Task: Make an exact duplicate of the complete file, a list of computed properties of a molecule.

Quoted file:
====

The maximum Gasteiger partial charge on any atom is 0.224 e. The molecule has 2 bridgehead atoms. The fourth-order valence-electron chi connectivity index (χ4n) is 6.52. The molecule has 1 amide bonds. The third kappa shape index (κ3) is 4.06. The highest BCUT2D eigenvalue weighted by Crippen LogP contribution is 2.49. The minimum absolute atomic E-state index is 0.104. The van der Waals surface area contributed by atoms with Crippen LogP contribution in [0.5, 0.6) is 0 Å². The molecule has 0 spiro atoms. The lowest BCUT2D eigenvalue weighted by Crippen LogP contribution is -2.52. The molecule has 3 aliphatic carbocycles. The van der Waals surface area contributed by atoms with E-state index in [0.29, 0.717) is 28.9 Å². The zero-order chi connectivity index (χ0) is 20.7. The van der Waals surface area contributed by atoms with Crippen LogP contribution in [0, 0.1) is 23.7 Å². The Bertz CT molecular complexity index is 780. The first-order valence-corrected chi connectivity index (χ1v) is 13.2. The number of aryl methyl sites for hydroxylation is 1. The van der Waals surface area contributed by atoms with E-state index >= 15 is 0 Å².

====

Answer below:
The maximum Gasteiger partial charge on any atom is 0.224 e. The molecule has 2 bridgehead atoms. The fourth-order valence-electron chi connectivity index (χ4n) is 6.52. The molecule has 1 amide bonds. The third kappa shape index (κ3) is 4.06. The highest BCUT2D eigenvalue weighted by Crippen LogP contribution is 2.49. The minimum absolute atomic E-state index is 0.104. The van der Waals surface area contributed by atoms with Crippen LogP contribution in [0.5, 0.6) is 0 Å². The molecule has 0 spiro atoms. The lowest BCUT2D eigenvalue weighted by Crippen LogP contribution is -2.52. The molecule has 3 aliphatic carbocycles. The van der Waals surface area contributed by atoms with E-state index in [0.29, 0.717) is 28.9 Å². The zero-order chi connectivity index (χ0) is 20.7. The van der Waals surface area contributed by atoms with Crippen LogP contribution in [0, 0.1) is 23.7 Å². The Bertz CT molecular complexity index is 780. The first-order valence-corrected chi connectivity index (χ1v) is 13.2. The number of aryl methyl sites for hydroxylation is 1. The van der Waals surface area contributed by atoms with E-state index >= 15 is 0 Å².